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I'm studying for my finals , and I'm struggling with finding bandwidths.

I have this energy spectral density : Ψ(f)=rect(f) , and I need to find the bandwith, 3 dB band and the band with 90 % power.

About the 90 % case, do I need to find the total energy and then ∫W0Ψ(f)=0.9×TotalEnergy?

If I had a power signal and wanted to find the 3 dB bandwidth, would I need to find the average power and then solve ∫W0Sx(f)=0.5×TotalPower ?

Thanks in advance.

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    $\begingroup$ all these terms are well-googleable, and a drawing of the spectral density would instantly answer your questions – what really is your question? $\endgroup$ – Marcus Müller Dec 28 '19 at 22:26
  • $\begingroup$ You do realize that this is 3 entirely separate questions? Just take them one by one. You know the bandwidth; it was given in your knowns. 90% is 90% of that. 3 DB is where it crosses 3 DB; which in your case is at the band limit. Of course, this presumes that you have a coherent signal; if the signal is real noise then the calculations differ. Basically noise adds as the square root of bandwidth. $\endgroup$ – rrogers Dec 31 '19 at 22:37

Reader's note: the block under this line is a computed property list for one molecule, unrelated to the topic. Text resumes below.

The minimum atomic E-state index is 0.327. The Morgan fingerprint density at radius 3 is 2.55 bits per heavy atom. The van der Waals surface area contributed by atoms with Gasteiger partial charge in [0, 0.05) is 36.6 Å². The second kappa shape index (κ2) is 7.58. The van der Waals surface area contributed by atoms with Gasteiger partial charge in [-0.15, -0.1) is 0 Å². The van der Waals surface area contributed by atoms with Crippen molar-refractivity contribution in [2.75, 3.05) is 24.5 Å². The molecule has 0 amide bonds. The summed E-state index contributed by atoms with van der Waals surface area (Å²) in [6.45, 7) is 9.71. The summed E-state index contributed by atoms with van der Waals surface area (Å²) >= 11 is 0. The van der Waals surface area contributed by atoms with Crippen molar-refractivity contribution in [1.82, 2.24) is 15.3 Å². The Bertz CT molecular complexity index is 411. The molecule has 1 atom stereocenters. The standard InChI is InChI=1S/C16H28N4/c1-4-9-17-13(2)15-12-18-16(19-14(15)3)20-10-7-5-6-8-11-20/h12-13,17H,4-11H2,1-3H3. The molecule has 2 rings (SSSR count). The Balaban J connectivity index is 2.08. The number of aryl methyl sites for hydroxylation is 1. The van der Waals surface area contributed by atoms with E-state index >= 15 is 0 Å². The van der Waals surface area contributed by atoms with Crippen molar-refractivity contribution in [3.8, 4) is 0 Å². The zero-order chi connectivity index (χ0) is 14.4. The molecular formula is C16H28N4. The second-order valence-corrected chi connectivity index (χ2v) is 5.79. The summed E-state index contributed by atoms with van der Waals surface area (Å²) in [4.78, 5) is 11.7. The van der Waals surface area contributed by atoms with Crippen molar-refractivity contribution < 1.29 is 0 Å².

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The concept of the bandwidth has several definitions.

For simple filters, one definition of bandwidth is the -3 dB frequency (for a lowpass filter) $f_c$ where the filter gain at $f_c$ is $H(f_c) = H(0)/\sqrt(2)$; i.e. $f_c$ is the half-power or cut-off frequency. This definition could be applied for a bandpass filters too but not for highpass filters. Note again that this definition of bandwidth requires that the filter frequency response be a continuous waveform, otherwise the the frequency will be undefined.

For signals, a 3dB bandwidth concept will not work and instead something like a 90 % energy (or power) definition is invoked. In this case the frequency spectrum of the signal is used to find the minimum frequency $f_b$ at which 90% of the total enegy of the (baseband, real) signal is contained.

In your case you have a signal with a rectangular frequency spectrum, which defies a 3 dB bandwidth, but enables the computation of a 90 % bandwidth definition.

However note that all these definitions make sense under typical waveform assumptions, but for your case neither -3dB nor 90% enegy definitions adequately define the signal's bandwidth.

You signal is bandlimited in the sense that the ractangular function is exactly zero out of its lobe and that frequency shall be taken as the bandwidth of this signal.

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